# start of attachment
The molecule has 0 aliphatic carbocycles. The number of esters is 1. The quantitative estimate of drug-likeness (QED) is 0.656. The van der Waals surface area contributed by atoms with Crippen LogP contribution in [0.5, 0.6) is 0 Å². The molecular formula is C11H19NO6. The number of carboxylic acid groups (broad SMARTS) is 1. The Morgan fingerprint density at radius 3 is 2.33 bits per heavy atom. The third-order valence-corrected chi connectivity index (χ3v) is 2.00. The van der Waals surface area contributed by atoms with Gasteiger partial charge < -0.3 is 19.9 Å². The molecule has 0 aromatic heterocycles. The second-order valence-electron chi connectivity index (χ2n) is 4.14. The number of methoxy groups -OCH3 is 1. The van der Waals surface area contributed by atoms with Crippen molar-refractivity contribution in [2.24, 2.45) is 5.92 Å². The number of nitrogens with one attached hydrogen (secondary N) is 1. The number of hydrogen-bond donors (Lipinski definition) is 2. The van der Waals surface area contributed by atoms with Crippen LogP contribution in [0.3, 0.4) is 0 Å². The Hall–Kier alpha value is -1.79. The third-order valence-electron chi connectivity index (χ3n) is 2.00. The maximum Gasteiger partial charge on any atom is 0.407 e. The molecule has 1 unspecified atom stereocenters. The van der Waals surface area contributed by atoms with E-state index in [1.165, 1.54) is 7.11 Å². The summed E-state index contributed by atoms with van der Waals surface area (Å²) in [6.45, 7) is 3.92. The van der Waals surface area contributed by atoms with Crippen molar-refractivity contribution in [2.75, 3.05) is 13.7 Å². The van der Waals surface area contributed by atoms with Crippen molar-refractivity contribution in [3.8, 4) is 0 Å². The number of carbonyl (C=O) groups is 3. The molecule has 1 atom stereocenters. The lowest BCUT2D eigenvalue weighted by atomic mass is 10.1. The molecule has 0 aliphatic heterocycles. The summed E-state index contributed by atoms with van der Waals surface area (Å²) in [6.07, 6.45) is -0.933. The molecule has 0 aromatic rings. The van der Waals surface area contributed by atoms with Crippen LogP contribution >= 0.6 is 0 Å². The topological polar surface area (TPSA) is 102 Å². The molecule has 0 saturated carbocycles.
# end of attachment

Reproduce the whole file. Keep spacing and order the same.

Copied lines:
The molecule has 0 aliphatic carbocycles. The number of esters is 1. The quantitative estimate of drug-likeness (QED) is 0.656. The van der Waals surface area contributed by atoms with Crippen LogP contribution in [0.5, 0.6) is 0 Å². The molecular formula is C11H19NO6. The number of carboxylic acid groups (broad SMARTS) is 1. The Morgan fingerprint density at radius 3 is 2.33 bits per heavy atom. The third-order valence-corrected chi connectivity index (χ3v) is 2.00. The van der Waals surface area contributed by atoms with Gasteiger partial charge < -0.3 is 19.9 Å². The molecule has 0 aromatic heterocycles. The second-order valence-electron chi connectivity index (χ2n) is 4.14. The number of methoxy groups -OCH3 is 1. The van der Waals surface area contributed by atoms with Crippen molar-refractivity contribution in [2.24, 2.45) is 5.92 Å². The number of nitrogens with one attached hydrogen (secondary N) is 1. The number of hydrogen-bond donors (Lipinski definition) is 2. The van der Waals surface area contributed by atoms with Crippen LogP contribution in [0.3, 0.4) is 0 Å². The Hall–Kier alpha value is -1.79. The third-order valence-electron chi connectivity index (χ3n) is 2.00. The maximum Gasteiger partial charge on any atom is 0.407 e. The molecule has 1 unspecified atom stereocenters. The van der Waals surface area contributed by atoms with E-state index in [1.165, 1.54) is 7.11 Å². The summed E-state index contributed by atoms with van der Waals surface area (Å²) in [6.45, 7) is 3.92. The van der Waals surface area contributed by atoms with Crippen molar-refractivity contribution in [2.75, 3.05) is 13.7 Å². The van der Waals surface area contributed by atoms with Crippen molar-refractivity contribution in [3.8, 4) is 0 Å². The number of carbonyl (C=O) groups is 3. The molecule has 1 atom stereocenters. The lowest BCUT2D eigenvalue weighted by atomic mass is 10.1. The molecule has 0 aliphatic heterocycles. The summed E-state index contributed by atoms with van der Waals surface area (Å²) in [6.07, 6.45) is -0.933. The molecule has 0 aromatic rings. The van der Waals surface area contributed by atoms with Crippen LogP contribution >= 0.6 is 0 Å². The topological polar surface area (TPSA) is 102 Å². The molecule has 0 saturated carbocycles.